What Is a Bulk Carrier?

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  • Written By: Lori Kilchermann
  • Edited By: Lauren Fritsky
  • Last Modified Date: 03 June 2020
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A bulk carrier is a type of ship designed to carry bulk materials such as iron ore, corn and sugar. Some of the bulk carrier designs are also used to move liquids, however, these are typically classified as tankers, with the rare exception being a dry/liquid bulk combination ship that is used to move both. Some types of bulk carrier are self-unloading with large, deck-mounted cranes, while others are dock-unloading versions that use dock cranes to remove the cargo from the hold of the ship. Other designs are known as bulk in, bag out (BIBO). These ships transport materials as bulk and then bag the product into individual bags as the materials are unloaded.

Some of the earliest bulk carrier ships were wooden sailing vessels that transported coal and grain. Many of these early ships needed to assemble makeshift bins within the hold to transport the bulk material. This created difficulty in unloading, and many of the ships sank due to the absorption of water through faulty hatch seals. Sandbags and seawater were commonly used as ballast in the early bulk carrier ships to counterbalance the weight of the loose cargo materials. Once in port, it could take several days for a crew to unload the cargo from the cramped and congested hull.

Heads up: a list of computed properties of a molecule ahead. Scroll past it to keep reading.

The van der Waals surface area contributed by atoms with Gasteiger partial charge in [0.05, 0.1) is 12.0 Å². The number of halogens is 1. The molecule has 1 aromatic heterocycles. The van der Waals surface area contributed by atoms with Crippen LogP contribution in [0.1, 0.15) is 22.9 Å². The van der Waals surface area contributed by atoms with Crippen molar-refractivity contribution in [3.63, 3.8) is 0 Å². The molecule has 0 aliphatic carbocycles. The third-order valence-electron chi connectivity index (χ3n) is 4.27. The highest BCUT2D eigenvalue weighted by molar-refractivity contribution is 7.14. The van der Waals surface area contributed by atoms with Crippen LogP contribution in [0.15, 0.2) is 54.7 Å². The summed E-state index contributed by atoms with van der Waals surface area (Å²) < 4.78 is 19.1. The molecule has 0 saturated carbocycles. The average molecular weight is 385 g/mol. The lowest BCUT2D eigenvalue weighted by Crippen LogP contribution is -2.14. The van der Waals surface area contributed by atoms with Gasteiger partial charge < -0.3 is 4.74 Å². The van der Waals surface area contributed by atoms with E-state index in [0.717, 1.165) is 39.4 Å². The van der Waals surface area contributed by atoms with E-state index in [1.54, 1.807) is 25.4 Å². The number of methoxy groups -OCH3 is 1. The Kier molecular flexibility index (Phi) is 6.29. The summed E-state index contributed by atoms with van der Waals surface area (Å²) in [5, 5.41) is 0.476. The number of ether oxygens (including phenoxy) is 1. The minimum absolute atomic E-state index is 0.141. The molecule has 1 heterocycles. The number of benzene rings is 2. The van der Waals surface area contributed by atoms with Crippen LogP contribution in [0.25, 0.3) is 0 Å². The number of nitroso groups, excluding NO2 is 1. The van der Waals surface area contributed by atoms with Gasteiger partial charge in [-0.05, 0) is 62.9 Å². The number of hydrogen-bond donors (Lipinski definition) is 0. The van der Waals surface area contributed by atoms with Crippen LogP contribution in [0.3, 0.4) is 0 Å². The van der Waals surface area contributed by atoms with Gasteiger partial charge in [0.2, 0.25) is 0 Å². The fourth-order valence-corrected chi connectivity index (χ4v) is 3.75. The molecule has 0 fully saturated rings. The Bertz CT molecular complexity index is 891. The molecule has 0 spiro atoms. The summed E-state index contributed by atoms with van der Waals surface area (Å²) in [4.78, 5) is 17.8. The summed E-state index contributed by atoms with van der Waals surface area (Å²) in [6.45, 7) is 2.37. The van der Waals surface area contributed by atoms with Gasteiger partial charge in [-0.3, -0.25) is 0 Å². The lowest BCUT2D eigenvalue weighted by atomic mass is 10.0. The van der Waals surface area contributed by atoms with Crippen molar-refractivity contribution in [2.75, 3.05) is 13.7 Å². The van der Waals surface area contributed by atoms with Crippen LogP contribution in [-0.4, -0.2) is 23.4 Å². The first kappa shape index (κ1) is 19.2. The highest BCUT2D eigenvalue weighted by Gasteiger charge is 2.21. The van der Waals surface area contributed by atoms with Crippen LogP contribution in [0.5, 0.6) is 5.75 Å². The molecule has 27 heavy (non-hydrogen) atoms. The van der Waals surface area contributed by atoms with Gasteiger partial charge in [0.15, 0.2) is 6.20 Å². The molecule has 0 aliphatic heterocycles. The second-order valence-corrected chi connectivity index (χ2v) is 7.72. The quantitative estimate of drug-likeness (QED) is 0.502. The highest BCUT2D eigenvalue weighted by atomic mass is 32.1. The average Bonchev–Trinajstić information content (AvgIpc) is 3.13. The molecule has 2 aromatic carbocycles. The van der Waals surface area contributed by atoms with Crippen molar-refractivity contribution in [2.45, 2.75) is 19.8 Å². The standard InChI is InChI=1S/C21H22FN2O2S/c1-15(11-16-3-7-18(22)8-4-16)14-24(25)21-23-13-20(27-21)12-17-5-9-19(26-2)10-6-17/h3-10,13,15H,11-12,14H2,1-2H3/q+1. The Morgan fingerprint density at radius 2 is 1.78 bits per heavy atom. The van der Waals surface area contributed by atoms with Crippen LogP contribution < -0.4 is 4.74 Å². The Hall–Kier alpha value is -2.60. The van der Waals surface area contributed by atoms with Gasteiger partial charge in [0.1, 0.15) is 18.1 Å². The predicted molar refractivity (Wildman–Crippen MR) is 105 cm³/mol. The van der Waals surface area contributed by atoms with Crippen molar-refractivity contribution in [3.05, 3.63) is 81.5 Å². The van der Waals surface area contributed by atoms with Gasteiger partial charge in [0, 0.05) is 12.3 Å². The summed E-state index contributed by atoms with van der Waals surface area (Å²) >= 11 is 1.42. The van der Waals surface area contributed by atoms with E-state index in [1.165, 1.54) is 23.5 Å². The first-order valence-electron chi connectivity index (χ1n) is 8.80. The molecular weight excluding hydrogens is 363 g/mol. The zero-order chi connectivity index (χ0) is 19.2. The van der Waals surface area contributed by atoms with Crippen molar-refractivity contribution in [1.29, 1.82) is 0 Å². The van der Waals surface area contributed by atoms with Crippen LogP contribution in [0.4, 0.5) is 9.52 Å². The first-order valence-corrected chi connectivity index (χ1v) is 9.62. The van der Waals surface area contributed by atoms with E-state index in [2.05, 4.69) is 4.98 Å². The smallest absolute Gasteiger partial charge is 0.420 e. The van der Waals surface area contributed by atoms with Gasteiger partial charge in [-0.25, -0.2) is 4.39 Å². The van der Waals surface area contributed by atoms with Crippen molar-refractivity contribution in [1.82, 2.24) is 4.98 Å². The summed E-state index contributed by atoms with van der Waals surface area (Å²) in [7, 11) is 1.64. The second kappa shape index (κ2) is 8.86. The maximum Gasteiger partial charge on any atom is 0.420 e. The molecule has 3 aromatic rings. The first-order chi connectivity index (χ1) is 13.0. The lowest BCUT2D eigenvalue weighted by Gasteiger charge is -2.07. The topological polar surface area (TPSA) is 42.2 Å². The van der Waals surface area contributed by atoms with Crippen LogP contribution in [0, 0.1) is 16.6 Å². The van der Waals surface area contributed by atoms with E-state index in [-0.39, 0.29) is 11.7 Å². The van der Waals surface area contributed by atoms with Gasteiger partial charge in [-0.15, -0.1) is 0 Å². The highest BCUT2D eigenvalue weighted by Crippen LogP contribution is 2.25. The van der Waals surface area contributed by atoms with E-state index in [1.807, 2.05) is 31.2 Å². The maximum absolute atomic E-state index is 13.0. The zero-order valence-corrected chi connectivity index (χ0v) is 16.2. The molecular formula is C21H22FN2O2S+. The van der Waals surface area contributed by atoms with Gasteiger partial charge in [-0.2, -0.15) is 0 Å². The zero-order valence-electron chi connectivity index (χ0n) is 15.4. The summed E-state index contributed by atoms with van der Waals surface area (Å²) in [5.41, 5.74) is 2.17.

Some modern bulk carrier ships are known as self-loading and self-unloading due to the implementation of large, overhead cranes mounted onto the deck of the ship. The cranes make the task of unloading much easier and are also used to remove the hatch covers on many ships. The size of the cranes make it possible to lift a bulldozer and set it in the hold. The bulldozer is used to push the cargo, such as grains, coal or sugar, into a pile in the center of the hatch opening. This makes it possible for the cranes to easily remove all of the cargo from the bulk carrier.

Some BIBO vessels carry cargo in the hold as a bulk material and then bag the cargo as it is off-loaded. This is done to speed the loading process, provide a more stable cargo as well as avoid certain taxes and restrictions imposed on ships containing packaged materials. Large conveyors are used to move the bulk cargo to a bagging area within the ship, and the bagged materials are then palletized and off-loaded. In some instances, the bulk carrier transports some liquid as well as some dry cargo in a single vessel. This is especially true with sugars and sweetening syrups.

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